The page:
Currently, we face a problem of vote disparity and a substantial amount of votes are concentrated within a select number of teams. To further illustrate this problem, the top 3 teams account for roughly 37% of all votes.
From the screenshot above, we can ascertain the following points.
- The ICON Foundation controls a significant amount of power within the ICON network (17%).
- All top-3 teams have ICON affiliations and/or partnerships (VELIC is an ICON partner).
Something needs be done to combat the “top-heaviness” especially as the majority of votes are concentrated within ICON affiliated teams.
How to Address the Problem
Recently, a couple of solutions have been proposed to combat the issue. The first, retaining around getting the ICON foundation to “spread out” excess votes to predominately lower-ranking teams who have contributed significantly to the ICON network and are barely scrapping by.
The means with which this could be accomplished, however, can be complex. For, proposing a “distribution curve” that places the substantial amount of excess votes from the ICON Foundation to other lower-ranking teams; bodes the question of favoritism and how this would be accomplished in a fair manner.
An additional solution has been proposed to simply just have the ICON Foundation unstake the excess votes and remove them entirely. This solution, in the short-term, would aid the problem of vote disparity, however, it does not address the problem in the mid-long term.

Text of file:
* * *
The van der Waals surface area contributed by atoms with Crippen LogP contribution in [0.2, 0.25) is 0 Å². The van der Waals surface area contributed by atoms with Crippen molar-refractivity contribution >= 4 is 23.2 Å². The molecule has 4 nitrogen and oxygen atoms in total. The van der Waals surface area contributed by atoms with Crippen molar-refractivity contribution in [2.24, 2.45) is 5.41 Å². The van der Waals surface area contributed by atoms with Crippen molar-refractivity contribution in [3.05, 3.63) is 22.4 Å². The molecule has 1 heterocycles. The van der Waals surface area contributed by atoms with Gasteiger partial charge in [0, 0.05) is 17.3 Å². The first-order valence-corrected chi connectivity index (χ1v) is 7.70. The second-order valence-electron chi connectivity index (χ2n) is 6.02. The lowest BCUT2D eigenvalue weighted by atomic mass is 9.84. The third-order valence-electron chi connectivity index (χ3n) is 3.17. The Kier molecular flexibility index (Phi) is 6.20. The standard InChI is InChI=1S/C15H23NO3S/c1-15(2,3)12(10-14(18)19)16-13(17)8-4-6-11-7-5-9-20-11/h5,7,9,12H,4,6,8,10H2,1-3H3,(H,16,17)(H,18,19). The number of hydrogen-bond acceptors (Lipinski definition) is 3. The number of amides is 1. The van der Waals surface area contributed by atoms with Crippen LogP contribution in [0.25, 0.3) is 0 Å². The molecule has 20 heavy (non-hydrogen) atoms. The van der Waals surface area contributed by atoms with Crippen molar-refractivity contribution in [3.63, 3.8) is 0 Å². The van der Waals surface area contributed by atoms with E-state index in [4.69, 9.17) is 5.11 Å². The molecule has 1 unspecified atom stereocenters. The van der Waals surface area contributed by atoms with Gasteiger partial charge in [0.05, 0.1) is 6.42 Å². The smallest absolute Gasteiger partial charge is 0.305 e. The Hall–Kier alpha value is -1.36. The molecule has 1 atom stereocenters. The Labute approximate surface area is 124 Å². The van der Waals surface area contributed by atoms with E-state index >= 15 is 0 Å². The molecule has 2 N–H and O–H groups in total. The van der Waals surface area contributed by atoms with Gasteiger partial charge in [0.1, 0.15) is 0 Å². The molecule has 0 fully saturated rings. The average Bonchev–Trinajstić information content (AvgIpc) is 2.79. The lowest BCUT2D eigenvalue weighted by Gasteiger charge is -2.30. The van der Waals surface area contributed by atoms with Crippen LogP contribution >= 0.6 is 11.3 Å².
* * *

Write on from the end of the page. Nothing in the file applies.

Perhaps “Proportional Slashing“, a topic of discussion recently in networks like Comsos and Ethereum coupled with the aforementioned proposal, could aid in solving vote disparity in the mid-long term. With Proportional Slashing, larger validators who have the highest stakes within the network suffer higher penalties for acting maliciously or failing to maintain productivity. Thus, penalties are proportional to stake weight.
“We propose adopting a procedure called Proportional Slashing which is resistant to such sybil attacks. In this system, instead of the slashing percent being equal for all slashes, the percentage a validator gets slashed for a fault is proportional to the validator’s percent of consensus power. This way, larger validators face harsher slash amounts thus incentivizing risk-managing delegators to delegate to smaller validators. There may also be minimum and maximum bounds on the size of the slash percentages.” -sunnya97